You have an addiction problem…we all do
Addiction doesn’t affect you or impact your daily life, right? After all, you’re not an addict.
The fact is, untreated addiction negatively impacts the lives of everyone in our community — usually in ways you’ve never considered.
In my work at Meridian HealthCare, I see the negative impact every day — law enforcement officials frustrated by the rise in drug-related crimes, school administrators worried about the availability of drugs to their students, and pastors concerned about the collapse of families.
I see medical professionals exasperated by the flood of people with addictions in emergency rooms, business leaders struggling with increasing healthcare costs, and new employees who can’t pass pre-employment drug tests.
As misuse of prescription drugs and heroin is dramatically increasing, state funding for treatment is decreasing and standard health insurance policies make it difficult for a working person to get treatment.
The result is a perfect storm of more people who need treatment — and fewer people who have access to it. So the negative impact on the community increases.
Studies show that 80 percent of the nation’s adult inmates and juvenile arrestees either committed their offenses while high, stole to buy drugs, violated alcohol or drug laws, had a history of substance abuse/addiction, or shared some mix of these characteristics.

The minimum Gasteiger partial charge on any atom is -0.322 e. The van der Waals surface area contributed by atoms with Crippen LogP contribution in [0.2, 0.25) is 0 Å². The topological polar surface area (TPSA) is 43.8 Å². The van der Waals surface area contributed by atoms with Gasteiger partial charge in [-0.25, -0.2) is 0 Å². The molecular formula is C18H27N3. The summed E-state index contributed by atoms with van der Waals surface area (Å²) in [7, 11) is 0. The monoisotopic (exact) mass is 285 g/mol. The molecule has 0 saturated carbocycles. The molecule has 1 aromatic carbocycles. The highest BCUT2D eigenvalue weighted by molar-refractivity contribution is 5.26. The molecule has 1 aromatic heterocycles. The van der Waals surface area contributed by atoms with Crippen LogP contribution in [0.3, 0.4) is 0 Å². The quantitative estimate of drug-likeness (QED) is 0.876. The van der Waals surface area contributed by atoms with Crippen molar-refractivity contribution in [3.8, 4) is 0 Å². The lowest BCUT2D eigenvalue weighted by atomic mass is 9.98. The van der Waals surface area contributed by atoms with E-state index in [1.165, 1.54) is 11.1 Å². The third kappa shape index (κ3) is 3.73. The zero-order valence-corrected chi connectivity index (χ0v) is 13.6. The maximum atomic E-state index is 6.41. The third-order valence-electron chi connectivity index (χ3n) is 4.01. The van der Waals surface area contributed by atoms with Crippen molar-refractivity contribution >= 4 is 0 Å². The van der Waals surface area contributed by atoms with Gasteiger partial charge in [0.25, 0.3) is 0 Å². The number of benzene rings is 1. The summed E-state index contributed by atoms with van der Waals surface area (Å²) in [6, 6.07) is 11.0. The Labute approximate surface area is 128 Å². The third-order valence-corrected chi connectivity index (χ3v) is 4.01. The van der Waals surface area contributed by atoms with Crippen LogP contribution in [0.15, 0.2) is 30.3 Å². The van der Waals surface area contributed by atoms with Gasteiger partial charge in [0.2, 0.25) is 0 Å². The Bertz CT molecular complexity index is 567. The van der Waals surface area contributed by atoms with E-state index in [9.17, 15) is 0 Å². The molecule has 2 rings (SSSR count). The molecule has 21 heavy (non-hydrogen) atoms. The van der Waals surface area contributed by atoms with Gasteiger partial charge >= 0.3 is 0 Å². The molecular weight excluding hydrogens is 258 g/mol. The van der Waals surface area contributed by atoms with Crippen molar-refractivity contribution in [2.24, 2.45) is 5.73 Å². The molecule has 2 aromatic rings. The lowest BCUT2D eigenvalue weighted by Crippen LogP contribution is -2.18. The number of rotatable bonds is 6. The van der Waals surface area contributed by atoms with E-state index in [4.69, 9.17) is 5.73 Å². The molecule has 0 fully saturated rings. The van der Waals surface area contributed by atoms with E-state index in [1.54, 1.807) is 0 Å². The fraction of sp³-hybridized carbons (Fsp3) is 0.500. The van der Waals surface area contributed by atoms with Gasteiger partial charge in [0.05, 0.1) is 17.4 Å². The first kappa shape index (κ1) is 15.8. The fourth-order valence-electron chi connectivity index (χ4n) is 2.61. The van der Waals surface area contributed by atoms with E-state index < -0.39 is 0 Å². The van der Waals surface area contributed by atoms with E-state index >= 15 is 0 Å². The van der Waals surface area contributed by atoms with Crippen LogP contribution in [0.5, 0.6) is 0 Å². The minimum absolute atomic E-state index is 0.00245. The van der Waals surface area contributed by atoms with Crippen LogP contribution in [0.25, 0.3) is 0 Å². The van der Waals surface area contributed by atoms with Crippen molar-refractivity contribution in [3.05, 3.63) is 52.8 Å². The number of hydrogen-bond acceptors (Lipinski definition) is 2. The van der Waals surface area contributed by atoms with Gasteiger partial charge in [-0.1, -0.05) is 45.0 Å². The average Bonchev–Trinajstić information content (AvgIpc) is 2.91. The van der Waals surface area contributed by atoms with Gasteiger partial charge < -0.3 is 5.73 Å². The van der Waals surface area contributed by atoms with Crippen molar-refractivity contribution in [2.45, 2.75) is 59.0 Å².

Drugs and alcohol are becoming more prevalent in all of our schools. It doesn’t matter which school district — addiction is there. In 2009, more than one third of teens said they could get prescription drugs to get high within a day; nearly one in five teens could get them within an hour.
For our community to enjoy an economic recovery, we must have a healthy workforce. Studies show that on average, one employee with an unaddressed substance abuse disorder can cost an employer $7,000 per year in lost productivity and healthcare cost.
Untreated addiction leads to workers who call off, co-workers who have to work harder or redo work to cover for the substance using co-worker, a loss in productivity, and increased healthcare costs.
Everyone’s healthcare costs are driven up by untreated addiction. Because untreated addiction sends people to the hospital. Annually, 2.3 million hospital admissions involve a substance abuse disorder — at a cost of $2 billion nationally.
So in fact, we all have an addiction problem. And it’s leading to increased crime, rising healthcare costs and a struggling economy. It’s negatively affecting the education and safety of our children and the ability of families to stay strong in the midst of day-to-day challenges.
Here’s the kicker: treatment works. Prevention programs work. So why is access to to these lifesaving opportunities being restricted?
We must work together as a society to address these issues…find ways to open up access to treatment and prevention programs…encourage recovery…and support positive life choices.
Each month, in this column I will present the specific challenges and opportunities we have regarding addiction issues.
Together, we’ll explore ways to work together, address our addiction problem and improve our quality of life.